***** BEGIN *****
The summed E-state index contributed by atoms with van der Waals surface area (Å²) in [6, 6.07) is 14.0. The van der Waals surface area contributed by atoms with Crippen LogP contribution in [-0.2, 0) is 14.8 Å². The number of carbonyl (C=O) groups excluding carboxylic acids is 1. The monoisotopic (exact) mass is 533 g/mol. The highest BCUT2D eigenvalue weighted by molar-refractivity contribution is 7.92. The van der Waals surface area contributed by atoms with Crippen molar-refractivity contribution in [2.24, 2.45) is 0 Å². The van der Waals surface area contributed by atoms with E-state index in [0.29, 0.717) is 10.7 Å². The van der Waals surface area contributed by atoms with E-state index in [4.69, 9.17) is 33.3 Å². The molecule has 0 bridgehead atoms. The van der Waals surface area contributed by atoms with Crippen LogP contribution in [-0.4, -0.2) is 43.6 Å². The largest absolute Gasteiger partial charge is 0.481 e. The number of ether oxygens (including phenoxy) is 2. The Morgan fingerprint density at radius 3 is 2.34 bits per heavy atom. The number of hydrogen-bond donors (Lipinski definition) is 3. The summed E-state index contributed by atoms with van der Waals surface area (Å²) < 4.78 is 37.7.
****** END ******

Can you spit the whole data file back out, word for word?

The summed E-state index contributed by atoms with van der Waals surface area (Å²) in [6, 6.07) is 14.0. The van der Waals surface area contributed by atoms with Crippen LogP contribution in [-0.2, 0) is 14.8 Å². The number of carbonyl (C=O) groups excluding carboxylic acids is 1. The monoisotopic (exact) mass is 533 g/mol. The highest BCUT2D eigenvalue weighted by molar-refractivity contribution is 7.92. The van der Waals surface area contributed by atoms with Crippen molar-refractivity contribution in [2.24, 2.45) is 0 Å². The van der Waals surface area contributed by atoms with E-state index in [0.29, 0.717) is 10.7 Å². The van der Waals surface area contributed by atoms with E-state index in [4.69, 9.17) is 33.3 Å². The molecule has 0 bridgehead atoms. The van der Waals surface area contributed by atoms with Crippen LogP contribution in [-0.4, -0.2) is 43.6 Å². The largest absolute Gasteiger partial charge is 0.481 e. The number of ether oxygens (including phenoxy) is 2. The Morgan fingerprint density at radius 3 is 2.34 bits per heavy atom. The number of hydrogen-bond donors (Lipinski definition) is 3. The summed E-state index contributed by atoms with van der Waals surface area (Å²) < 4.78 is 37.7.